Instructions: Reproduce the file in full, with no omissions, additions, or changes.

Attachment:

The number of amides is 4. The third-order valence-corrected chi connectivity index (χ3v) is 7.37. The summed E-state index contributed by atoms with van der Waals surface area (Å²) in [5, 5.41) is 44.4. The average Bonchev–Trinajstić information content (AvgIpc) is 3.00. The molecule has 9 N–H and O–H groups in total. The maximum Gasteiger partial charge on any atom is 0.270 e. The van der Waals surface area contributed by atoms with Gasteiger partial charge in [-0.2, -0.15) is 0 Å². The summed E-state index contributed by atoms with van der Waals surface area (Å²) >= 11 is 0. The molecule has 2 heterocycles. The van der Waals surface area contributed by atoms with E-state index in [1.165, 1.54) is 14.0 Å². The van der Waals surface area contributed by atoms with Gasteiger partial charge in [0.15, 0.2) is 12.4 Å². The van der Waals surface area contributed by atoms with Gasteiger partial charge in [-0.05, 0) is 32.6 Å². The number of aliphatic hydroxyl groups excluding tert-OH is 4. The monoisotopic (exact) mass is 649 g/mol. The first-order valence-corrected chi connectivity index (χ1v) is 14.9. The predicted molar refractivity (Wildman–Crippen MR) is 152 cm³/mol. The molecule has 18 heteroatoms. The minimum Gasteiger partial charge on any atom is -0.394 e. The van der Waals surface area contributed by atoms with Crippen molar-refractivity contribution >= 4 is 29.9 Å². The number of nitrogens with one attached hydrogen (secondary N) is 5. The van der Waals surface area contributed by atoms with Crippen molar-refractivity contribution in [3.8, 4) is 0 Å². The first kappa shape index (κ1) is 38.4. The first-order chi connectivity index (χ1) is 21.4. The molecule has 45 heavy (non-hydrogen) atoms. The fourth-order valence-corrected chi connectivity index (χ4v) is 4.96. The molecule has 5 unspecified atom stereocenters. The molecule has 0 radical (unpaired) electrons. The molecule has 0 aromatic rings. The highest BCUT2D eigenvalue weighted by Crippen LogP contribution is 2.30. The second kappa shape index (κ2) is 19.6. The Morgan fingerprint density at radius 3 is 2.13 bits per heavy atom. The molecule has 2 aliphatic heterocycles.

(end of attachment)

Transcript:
The number of amides is 4. The third-order valence-corrected chi connectivity index (χ3v) is 7.37. The summed E-state index contributed by atoms with van der Waals surface area (Å²) in [5, 5.41) is 44.4. The average Bonchev–Trinajstić information content (AvgIpc) is 3.00. The molecule has 9 N–H and O–H groups in total. The maximum Gasteiger partial charge on any atom is 0.270 e. The van der Waals surface area contributed by atoms with Gasteiger partial charge in [-0.2, -0.15) is 0 Å². The summed E-state index contributed by atoms with van der Waals surface area (Å²) >= 11 is 0. The molecule has 2 heterocycles. The van der Waals surface area contributed by atoms with E-state index in [1.165, 1.54) is 14.0 Å². The van der Waals surface area contributed by atoms with Gasteiger partial charge in [0.15, 0.2) is 12.4 Å². The van der Waals surface area contributed by atoms with Gasteiger partial charge in [-0.05, 0) is 32.6 Å². The number of aliphatic hydroxyl groups excluding tert-OH is 4. The monoisotopic (exact) mass is 649 g/mol. The first-order valence-corrected chi connectivity index (χ1v) is 14.9. The predicted molar refractivity (Wildman–Crippen MR) is 152 cm³/mol. The molecule has 18 heteroatoms. The minimum Gasteiger partial charge on any atom is -0.394 e. The van der Waals surface area contributed by atoms with Crippen molar-refractivity contribution >= 4 is 29.9 Å². The number of nitrogens with one attached hydrogen (secondary N) is 5. The van der Waals surface area contributed by atoms with Crippen molar-refractivity contribution in [3.8, 4) is 0 Å². The first kappa shape index (κ1) is 38.4. The first-order chi connectivity index (χ1) is 21.4. The molecule has 45 heavy (non-hydrogen) atoms. The fourth-order valence-corrected chi connectivity index (χ4v) is 4.96. The molecule has 5 unspecified atom stereocenters. The molecule has 0 radical (unpaired) electrons. The molecule has 0 aromatic rings. The highest BCUT2D eigenvalue weighted by Crippen LogP contribution is 2.30. The second kappa shape index (κ2) is 19.6. The Morgan fingerprint density at radius 3 is 2.13 bits per heavy atom. The molecule has 2 aliphatic heterocycles.